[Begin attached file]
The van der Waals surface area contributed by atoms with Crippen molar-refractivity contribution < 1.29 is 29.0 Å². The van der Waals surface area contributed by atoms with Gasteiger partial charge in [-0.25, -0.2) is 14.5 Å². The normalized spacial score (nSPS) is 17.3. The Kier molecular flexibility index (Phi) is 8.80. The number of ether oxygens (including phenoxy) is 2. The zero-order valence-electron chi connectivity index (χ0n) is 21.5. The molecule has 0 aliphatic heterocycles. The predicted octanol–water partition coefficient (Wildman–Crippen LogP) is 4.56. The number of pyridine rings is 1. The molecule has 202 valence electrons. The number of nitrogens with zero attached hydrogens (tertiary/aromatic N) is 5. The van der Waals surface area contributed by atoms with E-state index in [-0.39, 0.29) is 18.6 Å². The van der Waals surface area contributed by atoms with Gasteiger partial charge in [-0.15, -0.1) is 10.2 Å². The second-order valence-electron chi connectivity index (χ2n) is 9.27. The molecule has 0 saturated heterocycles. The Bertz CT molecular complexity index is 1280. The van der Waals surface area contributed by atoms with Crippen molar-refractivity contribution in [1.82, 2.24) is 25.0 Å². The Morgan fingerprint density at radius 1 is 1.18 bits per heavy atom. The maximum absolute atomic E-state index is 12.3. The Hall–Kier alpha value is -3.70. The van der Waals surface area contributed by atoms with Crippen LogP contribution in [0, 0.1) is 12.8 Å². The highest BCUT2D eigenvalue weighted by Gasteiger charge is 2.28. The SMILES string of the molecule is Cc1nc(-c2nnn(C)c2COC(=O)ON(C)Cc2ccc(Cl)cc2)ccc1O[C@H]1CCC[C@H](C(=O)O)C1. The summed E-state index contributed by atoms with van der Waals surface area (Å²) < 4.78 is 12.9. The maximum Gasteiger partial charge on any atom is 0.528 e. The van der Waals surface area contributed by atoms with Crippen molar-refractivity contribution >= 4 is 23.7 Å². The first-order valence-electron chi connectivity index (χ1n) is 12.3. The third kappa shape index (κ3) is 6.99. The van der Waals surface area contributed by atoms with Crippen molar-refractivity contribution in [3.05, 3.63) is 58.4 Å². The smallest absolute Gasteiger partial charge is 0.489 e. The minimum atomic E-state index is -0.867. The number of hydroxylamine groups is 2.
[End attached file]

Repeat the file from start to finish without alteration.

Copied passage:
The van der Waals surface area contributed by atoms with Crippen molar-refractivity contribution < 1.29 is 29.0 Å². The van der Waals surface area contributed by atoms with Gasteiger partial charge in [-0.25, -0.2) is 14.5 Å². The normalized spacial score (nSPS) is 17.3. The Kier molecular flexibility index (Phi) is 8.80. The number of ether oxygens (including phenoxy) is 2. The zero-order valence-electron chi connectivity index (χ0n) is 21.5. The molecule has 0 aliphatic heterocycles. The predicted octanol–water partition coefficient (Wildman–Crippen LogP) is 4.56. The number of pyridine rings is 1. The molecule has 202 valence electrons. The number of nitrogens with zero attached hydrogens (tertiary/aromatic N) is 5. The van der Waals surface area contributed by atoms with E-state index in [-0.39, 0.29) is 18.6 Å². The van der Waals surface area contributed by atoms with Gasteiger partial charge in [-0.15, -0.1) is 10.2 Å². The second-order valence-electron chi connectivity index (χ2n) is 9.27. The molecule has 0 saturated heterocycles. The Bertz CT molecular complexity index is 1280. The van der Waals surface area contributed by atoms with Crippen molar-refractivity contribution in [1.82, 2.24) is 25.0 Å². The Morgan fingerprint density at radius 1 is 1.18 bits per heavy atom. The maximum absolute atomic E-state index is 12.3. The Hall–Kier alpha value is -3.70. The van der Waals surface area contributed by atoms with Crippen LogP contribution in [0, 0.1) is 12.8 Å². The highest BCUT2D eigenvalue weighted by Gasteiger charge is 2.28. The SMILES string of the molecule is Cc1nc(-c2nnn(C)c2COC(=O)ON(C)Cc2ccc(Cl)cc2)ccc1O[C@H]1CCC[C@H](C(=O)O)C1. The summed E-state index contributed by atoms with van der Waals surface area (Å²) < 4.78 is 12.9. The maximum Gasteiger partial charge on any atom is 0.528 e. The van der Waals surface area contributed by atoms with Crippen molar-refractivity contribution >= 4 is 23.7 Å². The first-order valence-electron chi connectivity index (χ1n) is 12.3. The third kappa shape index (κ3) is 6.99. The van der Waals surface area contributed by atoms with Crippen molar-refractivity contribution in [3.05, 3.63) is 58.4 Å². The smallest absolute Gasteiger partial charge is 0.489 e. The minimum atomic E-state index is -0.867. The number of hydroxylamine groups is 2.